Handling scheduled renewals when /etc/letsencrypt/ folder is not available?


#1

I have a setup where certbot is being run, using a small bash script, inside of a Docker container. The script issues a certificate and sticks the files in a location (not using a mounted volume, but uploading them) and is scheduled to run using a cron job

The script issues the certificate using

certbot certonly \
–non-interactive \
–agree-tos \
–webroot \
–webroot-path ./challenges \
–email <some-email> \
–domains <some-domain>

All this works fine. That said, I need to figure out the proper way to handle renewals in this scenario. I’d like my cronjob to run twice per day, but since the content of the docker container is ephemeral, the next time it fires then the /etc/letsencrypt/ folder is no longer available, so it would think it is requesting the certificate again. At twice per day it would hit the Duplicate Certificate limit of 5 certificates per week, i.e I think I would not be counted towards the Renewal Exemption limit as described at https://letsencrypt.org/docs/rate-limits/

To make sure you can always renew your certificates when you need to, we have a Renewal Exemption to the Certificates per Registered Domain limit. Even if you’ve hit the limit for the week, you can still issue new certificates that count as renewals. An issuance request counts as a renewal if it contains the exact same set of hostnames as a previously issued certificate. This is the same definition used for the Duplicate Certificate limit described above. Renewals are still subject to the Duplicate Certificate limit. Also note: the order of renewals and new issuances matters. To get the maximum possible number of certificates, you must perform all new issuances before renewals during a given time window.

I’m basing this on the fact that I do not have the /etc/letsencrypt/renewal/ folder available when I run it. Is there a way (command line option etc?) that let me run the above command (but modified) twice per day and it would only send me the cert files if they’re due for renewal?

I hade a look at https://certbot.eff.org/docs/using.html#certbot-command-line-options but couldn’t find anything

Thanks!


#2

How can certbot know which files are due for renewal if there don’t actually exist any?
Rethink your issuance process.


#3

Well certbot might not know, but the Let’s Encrypt servers do know about the certificates and when they’re due for renewal. Basically I was hoping there would be a way for me to pass a flag to the server on my request (or something similar)


#4

I think that your only hope to get this done with such a requirement is to check the cert that is actually in use and decide to run certbot based on that date - but there may be other ways.
There is always another way!

Scrape the expiration date from the cert and compare that to a threshold and then run your already defined script when its’ close enough to expiration.

Requires having access to the previously issued public cert (to get that expiration date) <<<probably the most difficult part.
Text to date manipulation (to work with it as a date)
An expiration date minus today subtraction function (to get the diff in days)
Then an IF statement (when diff less than X do your certbot script “and issue a new cert”)

I leave all that to your capable hands and mind; as this is a forum just for LetsEncrypt issues.


#5

No, there isn’t. You may check expiration by yourself (openssl x509 -dates -noout -in /path/to/certificate.pem) but this also requires at least a temporarily stored file. Besides from that, think about the account you use (registered for). If you always start with an empty /etc/letsencrypt directory, you will end up creating many one-purpose accounts on the ACME server. This is (at least from my point of view) considered to be discouraged.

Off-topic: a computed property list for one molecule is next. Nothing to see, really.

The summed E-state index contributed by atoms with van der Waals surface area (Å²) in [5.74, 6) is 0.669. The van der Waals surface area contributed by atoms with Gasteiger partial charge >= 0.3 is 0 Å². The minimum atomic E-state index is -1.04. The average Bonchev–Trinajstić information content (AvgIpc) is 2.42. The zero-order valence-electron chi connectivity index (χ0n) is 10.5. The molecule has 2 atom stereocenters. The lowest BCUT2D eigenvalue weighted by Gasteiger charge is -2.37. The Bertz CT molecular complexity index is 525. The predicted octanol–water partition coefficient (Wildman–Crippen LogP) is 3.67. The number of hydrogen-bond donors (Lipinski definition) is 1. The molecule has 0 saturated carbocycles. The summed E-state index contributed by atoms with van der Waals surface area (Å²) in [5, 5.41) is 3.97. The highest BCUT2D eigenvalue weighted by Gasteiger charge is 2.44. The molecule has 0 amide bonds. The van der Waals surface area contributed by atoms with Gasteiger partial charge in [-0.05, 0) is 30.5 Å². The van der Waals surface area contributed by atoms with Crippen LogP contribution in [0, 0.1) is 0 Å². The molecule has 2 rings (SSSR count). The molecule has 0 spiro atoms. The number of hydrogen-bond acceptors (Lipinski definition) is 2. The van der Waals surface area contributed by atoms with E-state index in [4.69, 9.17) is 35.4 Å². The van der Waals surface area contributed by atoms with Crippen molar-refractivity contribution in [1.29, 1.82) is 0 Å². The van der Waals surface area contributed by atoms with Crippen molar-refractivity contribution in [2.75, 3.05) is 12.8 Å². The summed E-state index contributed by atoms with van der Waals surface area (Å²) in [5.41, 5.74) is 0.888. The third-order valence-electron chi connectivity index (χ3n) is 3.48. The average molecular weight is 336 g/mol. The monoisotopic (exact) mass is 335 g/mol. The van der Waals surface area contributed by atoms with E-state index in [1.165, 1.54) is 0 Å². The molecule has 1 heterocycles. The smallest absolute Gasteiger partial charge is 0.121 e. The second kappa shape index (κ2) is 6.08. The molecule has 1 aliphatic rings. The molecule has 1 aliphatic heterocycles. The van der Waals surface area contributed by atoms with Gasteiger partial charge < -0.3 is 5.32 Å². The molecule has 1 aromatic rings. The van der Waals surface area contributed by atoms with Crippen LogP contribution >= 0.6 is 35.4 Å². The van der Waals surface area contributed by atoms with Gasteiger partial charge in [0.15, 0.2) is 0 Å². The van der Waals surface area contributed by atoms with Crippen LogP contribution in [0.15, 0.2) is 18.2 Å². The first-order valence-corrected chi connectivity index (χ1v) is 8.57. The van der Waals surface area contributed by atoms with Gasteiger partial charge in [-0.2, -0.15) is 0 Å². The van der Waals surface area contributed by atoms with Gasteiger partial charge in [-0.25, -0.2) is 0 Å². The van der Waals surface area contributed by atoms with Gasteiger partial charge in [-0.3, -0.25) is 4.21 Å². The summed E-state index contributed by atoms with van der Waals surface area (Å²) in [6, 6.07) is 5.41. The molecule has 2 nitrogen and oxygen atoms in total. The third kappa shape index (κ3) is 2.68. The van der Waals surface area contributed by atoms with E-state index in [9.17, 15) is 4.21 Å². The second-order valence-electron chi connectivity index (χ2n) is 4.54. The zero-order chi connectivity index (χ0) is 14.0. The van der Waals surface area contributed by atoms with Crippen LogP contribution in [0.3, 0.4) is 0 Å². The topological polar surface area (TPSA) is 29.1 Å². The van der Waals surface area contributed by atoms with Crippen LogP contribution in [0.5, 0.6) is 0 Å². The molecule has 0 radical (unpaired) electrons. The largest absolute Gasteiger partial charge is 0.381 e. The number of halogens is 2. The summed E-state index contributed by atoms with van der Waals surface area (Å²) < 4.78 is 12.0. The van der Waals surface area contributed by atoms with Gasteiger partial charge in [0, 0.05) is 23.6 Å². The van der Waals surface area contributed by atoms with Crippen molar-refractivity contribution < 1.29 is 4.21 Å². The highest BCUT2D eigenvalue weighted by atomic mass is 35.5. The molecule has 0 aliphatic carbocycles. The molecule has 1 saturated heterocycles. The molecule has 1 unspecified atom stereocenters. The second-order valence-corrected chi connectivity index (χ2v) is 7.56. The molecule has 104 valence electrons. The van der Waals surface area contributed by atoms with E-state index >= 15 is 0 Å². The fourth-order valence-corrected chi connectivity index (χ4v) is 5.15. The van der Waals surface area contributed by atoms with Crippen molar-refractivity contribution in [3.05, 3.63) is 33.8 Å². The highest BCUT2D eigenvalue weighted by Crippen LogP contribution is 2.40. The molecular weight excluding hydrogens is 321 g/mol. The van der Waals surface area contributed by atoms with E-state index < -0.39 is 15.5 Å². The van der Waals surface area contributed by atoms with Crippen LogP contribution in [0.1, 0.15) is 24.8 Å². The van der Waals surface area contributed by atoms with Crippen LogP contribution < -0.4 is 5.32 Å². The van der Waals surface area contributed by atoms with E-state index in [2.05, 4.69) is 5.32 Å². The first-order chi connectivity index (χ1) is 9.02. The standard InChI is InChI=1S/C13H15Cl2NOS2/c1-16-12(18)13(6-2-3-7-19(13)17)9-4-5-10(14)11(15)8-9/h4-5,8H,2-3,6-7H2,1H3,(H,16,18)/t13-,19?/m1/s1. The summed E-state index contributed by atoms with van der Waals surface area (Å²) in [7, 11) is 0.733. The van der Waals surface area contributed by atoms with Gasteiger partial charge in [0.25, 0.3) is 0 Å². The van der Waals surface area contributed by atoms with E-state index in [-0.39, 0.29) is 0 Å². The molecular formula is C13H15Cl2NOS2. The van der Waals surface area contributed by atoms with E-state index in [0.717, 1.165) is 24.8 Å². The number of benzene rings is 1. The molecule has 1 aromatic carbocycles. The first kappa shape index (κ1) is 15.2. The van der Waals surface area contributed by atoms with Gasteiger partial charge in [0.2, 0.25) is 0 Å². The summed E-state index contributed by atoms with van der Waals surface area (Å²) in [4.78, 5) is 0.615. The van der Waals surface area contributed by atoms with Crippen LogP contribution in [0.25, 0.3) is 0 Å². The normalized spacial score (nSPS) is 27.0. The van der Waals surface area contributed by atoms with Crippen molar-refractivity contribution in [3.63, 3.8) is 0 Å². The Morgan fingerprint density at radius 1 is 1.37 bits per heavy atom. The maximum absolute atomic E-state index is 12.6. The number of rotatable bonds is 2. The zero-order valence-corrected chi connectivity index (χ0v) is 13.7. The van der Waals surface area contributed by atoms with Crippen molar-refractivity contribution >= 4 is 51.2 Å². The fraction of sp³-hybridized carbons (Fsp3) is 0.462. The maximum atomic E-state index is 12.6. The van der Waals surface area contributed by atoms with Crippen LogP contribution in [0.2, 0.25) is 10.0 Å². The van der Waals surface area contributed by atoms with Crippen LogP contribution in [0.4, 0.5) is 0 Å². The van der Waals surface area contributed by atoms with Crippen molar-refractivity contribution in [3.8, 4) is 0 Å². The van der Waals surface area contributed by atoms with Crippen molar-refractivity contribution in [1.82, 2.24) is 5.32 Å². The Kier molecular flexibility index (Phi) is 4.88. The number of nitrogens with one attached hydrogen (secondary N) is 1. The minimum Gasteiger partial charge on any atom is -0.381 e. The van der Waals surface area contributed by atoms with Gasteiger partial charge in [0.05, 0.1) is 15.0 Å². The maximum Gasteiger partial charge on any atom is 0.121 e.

#6

I had not thought of that, and I do agree it is bad practice to do so.

So that leaves him with… somehow storing and retrieving the basic essentials to be able to renew the cert “normally”.


#7

Even if the LE servers would know that, your private key would be gone. Private keys are always kept on the issuing server.

You should make changes to your Docker configuration to make sure the /etc/letsencrypt/ directory is not ephemeral.


#8

Yeah I’ve opted on mounting a persistent folder into my container instead. I think I’ll have to split my bash script into two. One for running the actual certbot command and one that is called by --renew-hook so I can act when a renewal actually happened, because, from what I could tell, there is no way to check this based on the return code (i.e it’s zero 0 for success or non-zero for errors).

Thanks


#9

Are the –post-hook, –pre-hook and –renewal-hook available when you run certbot certonly instead of certbot renew?


#10

I don’t know since I don’t use certbot. Just try it out :smiley:


#11

I did and nothing was triggering… unsure if I was doing something wrong or if this was a limitation :grinning:


#12

The pre and post-hooks should always run.
I believe the renewal-hook was replaced with deploy-hook (which should run only if a new cert is obtained).


#13

The Let’s Encrypt servers don’t necessarily have this concept in the way that you might think, since they don’t know whether certificates are still in use or not and they don’t know whether or how overlapping certificates are installed on multiple servers.

You could use the data from https://crt.sh/ to do a search to figure out for yourself whether or not there are valid certificates out there for the names that you want, and when those certificates will expire. However, I think the idea later in this thread of trying to persist /etc/letsencrypt is a much simpler solution in the long run!


#14

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